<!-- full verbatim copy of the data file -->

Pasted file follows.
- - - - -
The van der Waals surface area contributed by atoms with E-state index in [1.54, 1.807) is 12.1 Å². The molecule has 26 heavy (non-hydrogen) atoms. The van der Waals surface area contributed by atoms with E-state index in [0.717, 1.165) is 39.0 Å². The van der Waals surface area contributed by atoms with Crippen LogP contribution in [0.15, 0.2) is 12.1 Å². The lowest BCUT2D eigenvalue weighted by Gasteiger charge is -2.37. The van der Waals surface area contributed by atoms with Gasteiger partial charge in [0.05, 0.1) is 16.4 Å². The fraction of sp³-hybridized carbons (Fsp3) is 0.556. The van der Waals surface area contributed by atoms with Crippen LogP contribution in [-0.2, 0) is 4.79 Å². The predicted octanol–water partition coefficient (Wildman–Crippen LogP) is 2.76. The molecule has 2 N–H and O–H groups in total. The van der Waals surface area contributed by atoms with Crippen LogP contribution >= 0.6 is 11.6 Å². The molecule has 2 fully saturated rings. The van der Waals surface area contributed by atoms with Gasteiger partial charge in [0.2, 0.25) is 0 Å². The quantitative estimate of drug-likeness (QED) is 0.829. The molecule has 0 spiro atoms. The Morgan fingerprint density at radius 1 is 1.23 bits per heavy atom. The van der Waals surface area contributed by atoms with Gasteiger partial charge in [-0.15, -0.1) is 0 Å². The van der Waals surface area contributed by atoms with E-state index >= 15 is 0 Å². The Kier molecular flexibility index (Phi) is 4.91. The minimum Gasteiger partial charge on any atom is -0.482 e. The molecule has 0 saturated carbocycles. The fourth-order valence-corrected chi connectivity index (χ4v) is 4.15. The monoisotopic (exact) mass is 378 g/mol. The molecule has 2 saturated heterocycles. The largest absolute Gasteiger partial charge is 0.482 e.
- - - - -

The van der Waals surface area contributed by atoms with E-state index in [1.54, 1.807) is 12.1 Å². The molecule has 26 heavy (non-hydrogen) atoms. The van der Waals surface area contributed by atoms with E-state index in [0.717, 1.165) is 39.0 Å². The van der Waals surface area contributed by atoms with Crippen LogP contribution in [0.15, 0.2) is 12.1 Å². The lowest BCUT2D eigenvalue weighted by Gasteiger charge is -2.37. The van der Waals surface area contributed by atoms with Gasteiger partial charge in [0.05, 0.1) is 16.4 Å². The fraction of sp³-hybridized carbons (Fsp3) is 0.556. The van der Waals surface area contributed by atoms with Crippen LogP contribution in [-0.2, 0) is 4.79 Å². The predicted octanol–water partition coefficient (Wildman–Crippen LogP) is 2.76. The molecule has 2 N–H and O–H groups in total. The van der Waals surface area contributed by atoms with Crippen LogP contribution >= 0.6 is 11.6 Å². The molecule has 2 fully saturated rings. The van der Waals surface area contributed by atoms with Gasteiger partial charge in [0.2, 0.25) is 0 Å². The quantitative estimate of drug-likeness (QED) is 0.829. The molecule has 0 spiro atoms. The Morgan fingerprint density at radius 1 is 1.23 bits per heavy atom. The van der Waals surface area contributed by atoms with Gasteiger partial charge in [-0.15, -0.1) is 0 Å². The van der Waals surface area contributed by atoms with E-state index >= 15 is 0 Å². The Kier molecular flexibility index (Phi) is 4.91. The minimum Gasteiger partial charge on any atom is -0.482 e. The molecule has 0 saturated carbocycles. The fourth-order valence-corrected chi connectivity index (χ4v) is 4.15. The monoisotopic (exact) mass is 378 g/mol. The molecule has 2 saturated heterocycles. The largest absolute Gasteiger partial charge is 0.482 e.